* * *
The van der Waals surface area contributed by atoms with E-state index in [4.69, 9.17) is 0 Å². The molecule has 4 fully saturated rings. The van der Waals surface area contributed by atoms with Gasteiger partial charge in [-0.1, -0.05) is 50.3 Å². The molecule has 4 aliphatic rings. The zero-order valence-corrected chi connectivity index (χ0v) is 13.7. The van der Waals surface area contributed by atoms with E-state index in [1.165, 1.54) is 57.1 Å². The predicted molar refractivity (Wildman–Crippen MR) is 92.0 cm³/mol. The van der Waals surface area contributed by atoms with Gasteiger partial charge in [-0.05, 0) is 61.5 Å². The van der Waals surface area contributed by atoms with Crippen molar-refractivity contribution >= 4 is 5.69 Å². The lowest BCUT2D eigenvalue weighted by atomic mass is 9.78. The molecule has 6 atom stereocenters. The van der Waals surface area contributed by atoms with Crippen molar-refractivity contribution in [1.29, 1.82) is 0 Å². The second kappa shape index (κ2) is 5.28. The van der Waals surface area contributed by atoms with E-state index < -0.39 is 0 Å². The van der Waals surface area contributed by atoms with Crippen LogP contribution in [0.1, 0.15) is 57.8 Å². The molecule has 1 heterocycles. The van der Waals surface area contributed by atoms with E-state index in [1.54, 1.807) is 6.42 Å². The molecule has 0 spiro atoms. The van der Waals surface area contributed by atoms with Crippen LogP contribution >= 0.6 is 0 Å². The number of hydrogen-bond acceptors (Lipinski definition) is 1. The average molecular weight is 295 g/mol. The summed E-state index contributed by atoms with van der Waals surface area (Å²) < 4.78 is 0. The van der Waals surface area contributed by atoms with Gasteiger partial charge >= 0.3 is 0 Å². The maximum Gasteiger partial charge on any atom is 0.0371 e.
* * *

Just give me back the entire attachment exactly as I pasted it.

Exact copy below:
The van der Waals surface area contributed by atoms with E-state index in [4.69, 9.17) is 0 Å². The molecule has 4 fully saturated rings. The van der Waals surface area contributed by atoms with Gasteiger partial charge in [-0.1, -0.05) is 50.3 Å². The molecule has 4 aliphatic rings. The zero-order valence-corrected chi connectivity index (χ0v) is 13.7. The van der Waals surface area contributed by atoms with E-state index in [1.165, 1.54) is 57.1 Å². The predicted molar refractivity (Wildman–Crippen MR) is 92.0 cm³/mol. The van der Waals surface area contributed by atoms with Gasteiger partial charge in [-0.05, 0) is 61.5 Å². The van der Waals surface area contributed by atoms with Crippen molar-refractivity contribution >= 4 is 5.69 Å². The lowest BCUT2D eigenvalue weighted by atomic mass is 9.78. The molecule has 6 atom stereocenters. The van der Waals surface area contributed by atoms with Crippen molar-refractivity contribution in [1.29, 1.82) is 0 Å². The second kappa shape index (κ2) is 5.28. The van der Waals surface area contributed by atoms with E-state index < -0.39 is 0 Å². The van der Waals surface area contributed by atoms with Crippen LogP contribution in [0.1, 0.15) is 57.8 Å². The molecule has 1 heterocycles. The van der Waals surface area contributed by atoms with E-state index in [1.54, 1.807) is 6.42 Å². The molecule has 0 spiro atoms. The van der Waals surface area contributed by atoms with Crippen LogP contribution >= 0.6 is 0 Å². The number of hydrogen-bond acceptors (Lipinski definition) is 1. The average molecular weight is 295 g/mol. The summed E-state index contributed by atoms with van der Waals surface area (Å²) < 4.78 is 0. The van der Waals surface area contributed by atoms with Gasteiger partial charge >= 0.3 is 0 Å². The maximum Gasteiger partial charge on any atom is 0.0371 e.